Wednesday, June 30, 2010
Tuesday, June 29, 2010
After breakfast we visited another cemetery across town to discover where Joseph Blanchard's first wife was buried. She was the mother of little Arthur whose grave we found earlier in the mission's cemetery. She was not buried with Arthur because she remarried, died years later and is buried next to her husband.
We spent the biggest part of the day pouring through historical documents at the local historical library and learning more about the Blanchard family. The Colonel was in his element. He is the historian for the Blanchard House Museum and enjoyed himself while digging through the old papers. I enjoyed it too.
Monday, June 28, 2010
We all boarded a pontoon boat. A park ranger gave us a brief history of the fort as he piloted the boat across the Matanzas River. It was a clear, sunny morning and seeing the fort across the water was quite a sight to see.
Fort Matanzas was constructed in 1740-42 as Spain's last effort to ward off British attacks and encroachments on St. Augustine.
The town had one weakness: Matanzas Inlet, 14 miles south, allowed access to the Matanzas River, by which enemy vessels could attack St. Augustine from the rear.
The trip across the river was short and soon the ranger (along with the help of ranger #2) docked the boat near the fort.
The Colonel and I were the first ones out of the boat and onto dry land (being younger and more nimble than the other tourist couple).
We tourists were given free range of the fort. The Colonel and I climbed over every inch of the fort. We climbed stairs into the fort and first saw the cannons on its gun deck.Then into the Soldiers' Quarters on the same level as the gun deck.
Soldiers were rotated from St. Augustine for one-month duty tours at Matanzas, usually an officer-in-charge, four infantrymen, and two gunners. More could be assigned to this remote outpost when there was an enemy threat, up to 50 more during a crisis.
We climbed more stairs up to the Officer's Quarters, a vaulted room directly above the Soldiers' Quarters.
In the middle of the Officer's Quarters stood a wooden ladder that led up to the Observation Deck. You know we had to go there.Climbing up the ladder, there was not much room to spare (remember the Spanish were a lot smaller than we are today), but The Colonel and I made it to the Observation Deck. The older couple did not attempt the climb, so The Colonel and I had the deck to ourselves.
We toured the fort for about half an hour.
The boat ride back across the river was as pleasant as the one to the fort. When the boat docked we saw a large crowd of adults and children waiting for the next tour. The Colonel and I both were glad we took the early tour. I am sure the older couple were thinking the same thing.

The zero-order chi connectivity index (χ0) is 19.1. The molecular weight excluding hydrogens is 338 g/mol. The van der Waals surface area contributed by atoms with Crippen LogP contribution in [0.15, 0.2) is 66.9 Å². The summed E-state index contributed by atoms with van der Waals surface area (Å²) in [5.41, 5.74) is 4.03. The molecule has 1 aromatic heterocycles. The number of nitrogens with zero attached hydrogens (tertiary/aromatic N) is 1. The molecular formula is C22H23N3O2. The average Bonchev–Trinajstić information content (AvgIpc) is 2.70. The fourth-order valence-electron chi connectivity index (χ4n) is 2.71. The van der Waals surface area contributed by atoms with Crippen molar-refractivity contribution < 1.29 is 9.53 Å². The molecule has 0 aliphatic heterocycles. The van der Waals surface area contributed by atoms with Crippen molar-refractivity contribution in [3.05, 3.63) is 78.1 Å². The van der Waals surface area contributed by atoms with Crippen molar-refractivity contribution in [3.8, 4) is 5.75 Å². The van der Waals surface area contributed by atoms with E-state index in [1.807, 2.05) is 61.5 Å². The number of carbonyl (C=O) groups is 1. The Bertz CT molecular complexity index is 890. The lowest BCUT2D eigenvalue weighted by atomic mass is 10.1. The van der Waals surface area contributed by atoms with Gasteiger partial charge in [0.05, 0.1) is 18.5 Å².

Our next stop was to Fort Mose (pronounced moe-say) Historic State Park.
This is an artist's drawing of what Fort Mose number two would have looked like.
By the late 1600s, black slaves had learned that they could escape their British masters in the Carolina Colony and seek freedom and asylum in Spanish Florida if they embraced Catholicism and pledged to serve the Spanish Crown. In 1738 the Florida Governor granted these blacks a plot of land about two miles north of St. Augustine where they could build their own community and fort. The community housed 38 men and their families. It was estimated that about 100 people lived there. They adopted Spanish names and Spanish culture with an African flavor.
This was the beginning of Fort Mose, North America's first free legally sanctioned Black community.
In 1740 British soldiers from the newly colonized Georgia marched toward Fort Mose, its inhabitants were safely evacuating to St. Augustine. The British troops set up camp at the abandoned Fort Mose. The next month 300 Spanish soldiers, including the black militia, staged a surprise attack on the British. They recaptured the fort, leaving 68 British dead and taking 34 prisoners. The remaining British soldiers retreated to Georgia.
With the original fort demolished, African settlers lived in St. Augustine until 1752 when a new fort and town were rebuilt.
In 1763, Florida was ceded to Britain and those living at Fort Mose evacuated along with other Spanish citizens to the northwest coast of Cuba.
The last fort we visited was the Castillo de San Marcos, St. Augustine's main fort. We did not take an inside tour (we did that in 2003), I only wanted to walk around the fort and take pictures.